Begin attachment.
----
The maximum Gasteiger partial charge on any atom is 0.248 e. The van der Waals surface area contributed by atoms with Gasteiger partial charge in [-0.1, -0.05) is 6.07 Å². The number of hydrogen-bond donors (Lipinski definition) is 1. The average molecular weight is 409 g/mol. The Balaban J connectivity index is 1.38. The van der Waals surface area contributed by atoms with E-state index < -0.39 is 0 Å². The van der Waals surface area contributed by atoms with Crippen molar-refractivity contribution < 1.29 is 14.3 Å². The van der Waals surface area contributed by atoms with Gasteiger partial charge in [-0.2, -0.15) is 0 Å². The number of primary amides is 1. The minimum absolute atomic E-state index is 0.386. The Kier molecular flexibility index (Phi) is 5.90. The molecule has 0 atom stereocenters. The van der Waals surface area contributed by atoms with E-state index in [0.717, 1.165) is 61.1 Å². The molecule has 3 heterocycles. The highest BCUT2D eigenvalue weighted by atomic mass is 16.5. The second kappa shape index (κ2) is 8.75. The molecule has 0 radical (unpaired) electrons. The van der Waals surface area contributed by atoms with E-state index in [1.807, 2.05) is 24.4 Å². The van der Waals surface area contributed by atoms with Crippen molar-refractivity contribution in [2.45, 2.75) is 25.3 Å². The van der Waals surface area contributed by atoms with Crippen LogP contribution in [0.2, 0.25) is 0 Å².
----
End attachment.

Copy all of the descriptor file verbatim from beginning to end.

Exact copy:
The maximum Gasteiger partial charge on any atom is 0.248 e. The van der Waals surface area contributed by atoms with Gasteiger partial charge in [-0.1, -0.05) is 6.07 Å². The number of hydrogen-bond donors (Lipinski definition) is 1. The average molecular weight is 409 g/mol. The Balaban J connectivity index is 1.38. The van der Waals surface area contributed by atoms with E-state index < -0.39 is 0 Å². The van der Waals surface area contributed by atoms with Crippen molar-refractivity contribution < 1.29 is 14.3 Å². The van der Waals surface area contributed by atoms with Gasteiger partial charge in [-0.2, -0.15) is 0 Å². The number of primary amides is 1. The minimum absolute atomic E-state index is 0.386. The Kier molecular flexibility index (Phi) is 5.90. The molecule has 0 atom stereocenters. The van der Waals surface area contributed by atoms with E-state index in [0.717, 1.165) is 61.1 Å². The molecule has 3 heterocycles. The highest BCUT2D eigenvalue weighted by atomic mass is 16.5. The second kappa shape index (κ2) is 8.75. The molecule has 0 radical (unpaired) electrons. The van der Waals surface area contributed by atoms with E-state index in [1.807, 2.05) is 24.4 Å². The van der Waals surface area contributed by atoms with Crippen molar-refractivity contribution in [2.45, 2.75) is 25.3 Å². The van der Waals surface area contributed by atoms with Crippen LogP contribution in [0.2, 0.25) is 0 Å².